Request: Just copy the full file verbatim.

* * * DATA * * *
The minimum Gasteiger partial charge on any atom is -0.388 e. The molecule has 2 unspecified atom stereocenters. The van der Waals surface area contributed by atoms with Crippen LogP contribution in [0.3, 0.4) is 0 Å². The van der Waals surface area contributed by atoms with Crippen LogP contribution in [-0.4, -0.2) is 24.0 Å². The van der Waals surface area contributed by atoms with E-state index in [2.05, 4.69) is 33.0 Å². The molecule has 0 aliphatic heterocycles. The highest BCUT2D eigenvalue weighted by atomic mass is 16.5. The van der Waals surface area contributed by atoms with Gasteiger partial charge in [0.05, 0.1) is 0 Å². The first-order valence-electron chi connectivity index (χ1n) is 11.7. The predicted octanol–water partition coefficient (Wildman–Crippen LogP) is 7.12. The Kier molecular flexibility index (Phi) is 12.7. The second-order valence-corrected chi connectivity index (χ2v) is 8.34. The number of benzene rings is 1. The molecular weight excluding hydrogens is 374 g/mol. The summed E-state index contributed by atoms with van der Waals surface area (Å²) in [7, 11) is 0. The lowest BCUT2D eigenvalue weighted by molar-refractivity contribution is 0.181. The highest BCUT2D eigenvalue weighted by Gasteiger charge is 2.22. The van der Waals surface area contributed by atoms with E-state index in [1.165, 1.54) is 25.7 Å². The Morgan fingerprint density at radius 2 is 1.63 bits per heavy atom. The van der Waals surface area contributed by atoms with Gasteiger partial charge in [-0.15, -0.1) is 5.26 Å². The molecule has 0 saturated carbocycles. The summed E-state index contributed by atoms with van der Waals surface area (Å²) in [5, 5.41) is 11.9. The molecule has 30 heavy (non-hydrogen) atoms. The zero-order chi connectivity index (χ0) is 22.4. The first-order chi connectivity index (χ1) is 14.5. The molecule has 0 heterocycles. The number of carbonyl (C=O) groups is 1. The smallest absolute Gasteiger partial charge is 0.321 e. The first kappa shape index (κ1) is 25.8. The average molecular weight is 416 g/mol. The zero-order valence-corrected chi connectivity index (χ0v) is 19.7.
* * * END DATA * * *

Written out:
The minimum Gasteiger partial charge on any atom is -0.388 e. The molecule has 2 unspecified atom stereocenters. The van der Waals surface area contributed by atoms with Crippen LogP contribution in [0.3, 0.4) is 0 Å². The van der Waals surface area contributed by atoms with Crippen LogP contribution in [-0.4, -0.2) is 24.0 Å². The van der Waals surface area contributed by atoms with E-state index in [2.05, 4.69) is 33.0 Å². The molecule has 0 aliphatic heterocycles. The highest BCUT2D eigenvalue weighted by atomic mass is 16.5. The van der Waals surface area contributed by atoms with Gasteiger partial charge in [0.05, 0.1) is 0 Å². The first-order valence-electron chi connectivity index (χ1n) is 11.7. The predicted octanol–water partition coefficient (Wildman–Crippen LogP) is 7.12. The Kier molecular flexibility index (Phi) is 12.7. The second-order valence-corrected chi connectivity index (χ2v) is 8.34. The number of benzene rings is 1. The molecular weight excluding hydrogens is 374 g/mol. The summed E-state index contributed by atoms with van der Waals surface area (Å²) in [7, 11) is 0. The lowest BCUT2D eigenvalue weighted by molar-refractivity contribution is 0.181. The highest BCUT2D eigenvalue weighted by Gasteiger charge is 2.22. The van der Waals surface area contributed by atoms with E-state index in [1.165, 1.54) is 25.7 Å². The Morgan fingerprint density at radius 2 is 1.63 bits per heavy atom. The van der Waals surface area contributed by atoms with Gasteiger partial charge in [-0.15, -0.1) is 5.26 Å². The molecule has 0 saturated carbocycles. The summed E-state index contributed by atoms with van der Waals surface area (Å²) in [5, 5.41) is 11.9. The molecule has 30 heavy (non-hydrogen) atoms. The zero-order chi connectivity index (χ0) is 22.4. The first-order chi connectivity index (χ1) is 14.5. The molecule has 0 heterocycles. The number of carbonyl (C=O) groups is 1. The smallest absolute Gasteiger partial charge is 0.321 e. The first kappa shape index (κ1) is 25.8. The average molecular weight is 416 g/mol. The zero-order valence-corrected chi connectivity index (χ0v) is 19.7.